An Invisible Storm: Reflections on my Intercultural Academic Transitions
This is a guest post written by Dr Dely Lazarte Elliot about her experiences as an international student. She is part of the Creativity Culture and Faith Research and Teaching group in the School of Education, College of Social Sciences. I now work as a lecturer in the University of Glasgow, but a good few years ago I was an enthusiastic international student who came to Britain to pursue her PhD. How exciting! Well, not until I found myself panicking when I realised that there were some things I had neither expected nor prepared myself for.
Let me explain… My initial learning experience was shaped by my primary and secondary education and subsequently, by doing my first degree in the Philippines. These years were critical, offering formative experience during the time when my mind was arguably at its most impressionable. I came to understand what was expected of an excellent student.
Following my undergrad, my adventurous spirit took me to Thailand. I initially worked as a schoolteacher and later as a university lecturer. Despite the fact that Thailand and the Philippines are both Southeast Asian countries, surprisingly there exist as many distinct cultural differences (e.g. language, religious beliefs, societal values) as similarities (e.g. collectivist practices, hierarchical society). It was extremely comforting that I could ‘pass’ as another Thai (provided I remained quiet). Although I had to adjust societally, undertaking my part-time Master’s was a different story. Being an international student in Thailand was generally smooth sailing. To me, it was merely continuing to study in the manner I always studied back home. The largely shared conceptions of teaching and learning (supported by collectivist practices) meant that very little adjustment was required. Since I knew the ‘rules of the game’ I had to play to become a successful learner well, this made student life in Thailand relatively easy for me.
As a result, I felt more confident when it was time for me to do my PhD. I had experience of being an international student after all, only this time it was in the West – I thought that would be the only difference! I expected that studying in the UK would be different, but only slightly. Naturally, I expected to be surrounded by English-speaking Caucasians and international students and academics (perhaps with little opportunity to use Filipino or Thai). I prepared for the weather by carefully selecting clothes to help see me through the coldest season (the chances of wearing a flimsy formal dress that I stubbornly brought with me were pretty slim). Being used to reasonably priced food in Asia, I soon realised that ‘going out’ for meals was over. My options were either to learn how to cook or forever eat fish and chips! The latter didn’t sound palatable. To my delight, I really enjoyed cooking, especially with my housemates and friends, who were happy to sample my ‘experimental’ dishes.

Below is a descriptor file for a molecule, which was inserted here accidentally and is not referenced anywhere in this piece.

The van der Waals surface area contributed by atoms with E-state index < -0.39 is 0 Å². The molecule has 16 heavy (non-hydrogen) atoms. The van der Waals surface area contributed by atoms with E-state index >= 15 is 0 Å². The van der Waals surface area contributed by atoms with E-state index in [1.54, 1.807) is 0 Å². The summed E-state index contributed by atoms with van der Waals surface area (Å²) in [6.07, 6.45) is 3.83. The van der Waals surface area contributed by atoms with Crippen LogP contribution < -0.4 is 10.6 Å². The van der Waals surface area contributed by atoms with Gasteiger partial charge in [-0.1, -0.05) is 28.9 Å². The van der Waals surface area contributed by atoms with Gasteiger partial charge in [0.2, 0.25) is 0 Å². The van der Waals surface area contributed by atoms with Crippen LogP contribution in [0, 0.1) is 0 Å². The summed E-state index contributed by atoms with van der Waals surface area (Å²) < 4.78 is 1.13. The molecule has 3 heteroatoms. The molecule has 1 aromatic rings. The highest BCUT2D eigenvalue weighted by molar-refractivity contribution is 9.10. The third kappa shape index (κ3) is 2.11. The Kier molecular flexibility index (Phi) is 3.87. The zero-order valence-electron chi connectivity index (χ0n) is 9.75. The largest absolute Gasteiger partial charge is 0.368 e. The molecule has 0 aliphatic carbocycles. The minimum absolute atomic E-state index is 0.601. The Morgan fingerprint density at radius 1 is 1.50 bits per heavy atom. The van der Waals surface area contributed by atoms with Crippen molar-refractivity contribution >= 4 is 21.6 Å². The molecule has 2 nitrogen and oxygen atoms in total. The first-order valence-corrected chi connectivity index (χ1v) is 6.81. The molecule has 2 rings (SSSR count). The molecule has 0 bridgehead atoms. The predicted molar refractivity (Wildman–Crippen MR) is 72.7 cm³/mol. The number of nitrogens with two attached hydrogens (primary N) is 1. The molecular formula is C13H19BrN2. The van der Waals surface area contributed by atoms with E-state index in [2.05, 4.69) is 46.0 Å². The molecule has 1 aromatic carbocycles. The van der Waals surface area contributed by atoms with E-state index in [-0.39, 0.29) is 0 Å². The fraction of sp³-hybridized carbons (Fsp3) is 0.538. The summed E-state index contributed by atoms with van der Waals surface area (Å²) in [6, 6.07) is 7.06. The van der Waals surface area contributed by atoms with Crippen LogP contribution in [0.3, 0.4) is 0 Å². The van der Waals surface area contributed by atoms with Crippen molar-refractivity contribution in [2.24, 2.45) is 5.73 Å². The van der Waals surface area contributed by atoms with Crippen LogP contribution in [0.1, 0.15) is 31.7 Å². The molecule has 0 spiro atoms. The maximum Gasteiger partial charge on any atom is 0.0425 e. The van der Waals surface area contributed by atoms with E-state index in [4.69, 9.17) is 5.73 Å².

By contrast, my biggest adjustment involved things unseen. I lodged with an elderly English lady who insisted that I address her by her first name. I never did that, but I knew that I offended her by not doing so. How could I? My upbringing told me that it was unacceptable! Likewise, my supervisors stressed the importance of thinking reflectively, analytically and critically through academic writing. This was easier said than done, because what others did not see (including my own supervisors) was the psychological barrier inhibiting me from carrying out the tasks. My thoughts were constantly plagued by ‘Who am I to criticise the experts in the field? I am a “nobody”, a mere student’. Panic started to set in – how could I apply critical thinking? After a long struggle, I had to learn one very important lesson that contradicted the sum total of all my previous learning experience: academics and theorists are not my superiors, but my equals. Looking back, a large part of my PhD experience entailed open-mindedness, challenging and broadening my previous learning experience in order to calm the learning ‘storm’ and succeed in the UK’s academic culture.
It is no surprise that my fascination with ‘intercultural academic transitions’ typically experienced by international students, probably more so by students from the Far East going to the West, instilled my passion to focus my research on this area. Despite lots of studies already undertaken, there are still uncharted facets to be explored; many of them have practical utility for prospective international students who are just about to embark on a similar journey. And this has now become my ‘wee’ academic mission!
For international students, a PhD is a long, complex but rewarding journey. I would encourage you to keep an open mind and be prepared to negotiate between your previous and your new learning experiences (at times, this might mean confronting your own understanding of how things ‘should’ be). Irrespective of whether it’s taking place in academia or not, every interaction is a potential source of valuable learning. Consider all these with a view to broadening your experience and maximising what international education can offer you. All the best and enjoy the journey!